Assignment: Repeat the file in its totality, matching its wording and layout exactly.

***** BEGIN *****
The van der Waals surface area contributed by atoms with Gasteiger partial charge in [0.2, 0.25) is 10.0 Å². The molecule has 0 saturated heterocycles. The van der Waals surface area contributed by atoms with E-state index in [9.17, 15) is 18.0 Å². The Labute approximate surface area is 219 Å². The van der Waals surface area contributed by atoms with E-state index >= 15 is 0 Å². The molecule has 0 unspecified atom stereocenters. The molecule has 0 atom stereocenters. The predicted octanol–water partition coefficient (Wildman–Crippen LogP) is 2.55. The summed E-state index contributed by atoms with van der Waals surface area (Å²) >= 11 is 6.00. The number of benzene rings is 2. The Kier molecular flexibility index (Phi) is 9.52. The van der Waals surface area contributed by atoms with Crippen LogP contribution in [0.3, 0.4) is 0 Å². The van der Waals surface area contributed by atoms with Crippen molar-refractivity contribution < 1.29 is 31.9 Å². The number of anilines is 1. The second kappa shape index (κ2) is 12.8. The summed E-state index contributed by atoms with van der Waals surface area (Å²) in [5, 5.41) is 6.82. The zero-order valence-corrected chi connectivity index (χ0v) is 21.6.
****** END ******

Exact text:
The van der Waals surface area contributed by atoms with Gasteiger partial charge in [0.2, 0.25) is 10.0 Å². The molecule has 0 saturated heterocycles. The van der Waals surface area contributed by atoms with E-state index in [9.17, 15) is 18.0 Å². The Labute approximate surface area is 219 Å². The van der Waals surface area contributed by atoms with E-state index >= 15 is 0 Å². The molecule has 0 unspecified atom stereocenters. The molecule has 0 atom stereocenters. The predicted octanol–water partition coefficient (Wildman–Crippen LogP) is 2.55. The summed E-state index contributed by atoms with van der Waals surface area (Å²) >= 11 is 6.00. The number of benzene rings is 2. The Kier molecular flexibility index (Phi) is 9.52. The van der Waals surface area contributed by atoms with Crippen LogP contribution in [0.3, 0.4) is 0 Å². The van der Waals surface area contributed by atoms with Crippen molar-refractivity contribution < 1.29 is 31.9 Å². The number of anilines is 1. The second kappa shape index (κ2) is 12.8. The summed E-state index contributed by atoms with van der Waals surface area (Å²) in [5, 5.41) is 6.82. The zero-order valence-corrected chi connectivity index (χ0v) is 21.6.